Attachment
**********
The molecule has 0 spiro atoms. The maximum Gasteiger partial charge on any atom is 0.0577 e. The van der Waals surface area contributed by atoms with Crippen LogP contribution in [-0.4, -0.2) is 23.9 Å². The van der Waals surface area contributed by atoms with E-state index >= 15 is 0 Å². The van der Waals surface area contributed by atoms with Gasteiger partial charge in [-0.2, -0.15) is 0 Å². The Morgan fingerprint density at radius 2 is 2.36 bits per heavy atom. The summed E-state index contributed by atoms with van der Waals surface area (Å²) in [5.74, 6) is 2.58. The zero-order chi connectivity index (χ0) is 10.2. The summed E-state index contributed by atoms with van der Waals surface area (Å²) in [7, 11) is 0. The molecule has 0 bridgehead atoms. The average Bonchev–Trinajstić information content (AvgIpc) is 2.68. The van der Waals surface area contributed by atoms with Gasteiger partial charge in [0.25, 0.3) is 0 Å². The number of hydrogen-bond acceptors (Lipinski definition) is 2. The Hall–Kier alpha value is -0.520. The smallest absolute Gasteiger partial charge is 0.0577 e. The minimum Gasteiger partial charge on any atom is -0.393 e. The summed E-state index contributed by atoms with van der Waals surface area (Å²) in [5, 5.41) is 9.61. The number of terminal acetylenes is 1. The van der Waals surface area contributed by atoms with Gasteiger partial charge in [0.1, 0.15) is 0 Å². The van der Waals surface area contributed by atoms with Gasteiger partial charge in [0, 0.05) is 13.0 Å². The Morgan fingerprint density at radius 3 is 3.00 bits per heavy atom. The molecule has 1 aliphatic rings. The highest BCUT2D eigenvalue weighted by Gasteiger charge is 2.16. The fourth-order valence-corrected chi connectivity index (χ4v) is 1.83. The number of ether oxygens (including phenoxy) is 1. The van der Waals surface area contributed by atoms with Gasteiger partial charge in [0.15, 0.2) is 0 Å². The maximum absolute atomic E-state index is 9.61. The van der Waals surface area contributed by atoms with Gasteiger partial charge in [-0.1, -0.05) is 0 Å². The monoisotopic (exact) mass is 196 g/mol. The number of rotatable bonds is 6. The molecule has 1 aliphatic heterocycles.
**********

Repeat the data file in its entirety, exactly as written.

The molecule has 0 spiro atoms. The maximum Gasteiger partial charge on any atom is 0.0577 e. The van der Waals surface area contributed by atoms with Crippen LogP contribution in [-0.4, -0.2) is 23.9 Å². The van der Waals surface area contributed by atoms with E-state index >= 15 is 0 Å². The van der Waals surface area contributed by atoms with Gasteiger partial charge in [-0.2, -0.15) is 0 Å². The Morgan fingerprint density at radius 2 is 2.36 bits per heavy atom. The summed E-state index contributed by atoms with van der Waals surface area (Å²) in [5.74, 6) is 2.58. The zero-order chi connectivity index (χ0) is 10.2. The summed E-state index contributed by atoms with van der Waals surface area (Å²) in [7, 11) is 0. The molecule has 0 bridgehead atoms. The average Bonchev–Trinajstić information content (AvgIpc) is 2.68. The van der Waals surface area contributed by atoms with Gasteiger partial charge in [0.25, 0.3) is 0 Å². The number of hydrogen-bond acceptors (Lipinski definition) is 2. The Hall–Kier alpha value is -0.520. The smallest absolute Gasteiger partial charge is 0.0577 e. The minimum Gasteiger partial charge on any atom is -0.393 e. The summed E-state index contributed by atoms with van der Waals surface area (Å²) in [5, 5.41) is 9.61. The number of terminal acetylenes is 1. The van der Waals surface area contributed by atoms with Gasteiger partial charge in [0.1, 0.15) is 0 Å². The van der Waals surface area contributed by atoms with Gasteiger partial charge in [0, 0.05) is 13.0 Å². The Morgan fingerprint density at radius 3 is 3.00 bits per heavy atom. The molecule has 1 aliphatic rings. The highest BCUT2D eigenvalue weighted by Gasteiger charge is 2.16. The fourth-order valence-corrected chi connectivity index (χ4v) is 1.83. The number of ether oxygens (including phenoxy) is 1. The van der Waals surface area contributed by atoms with Gasteiger partial charge in [0.15, 0.2) is 0 Å². The maximum absolute atomic E-state index is 9.61. The van der Waals surface area contributed by atoms with Gasteiger partial charge in [-0.1, -0.05) is 0 Å². The monoisotopic (exact) mass is 196 g/mol. The number of rotatable bonds is 6. The molecule has 1 aliphatic heterocycles.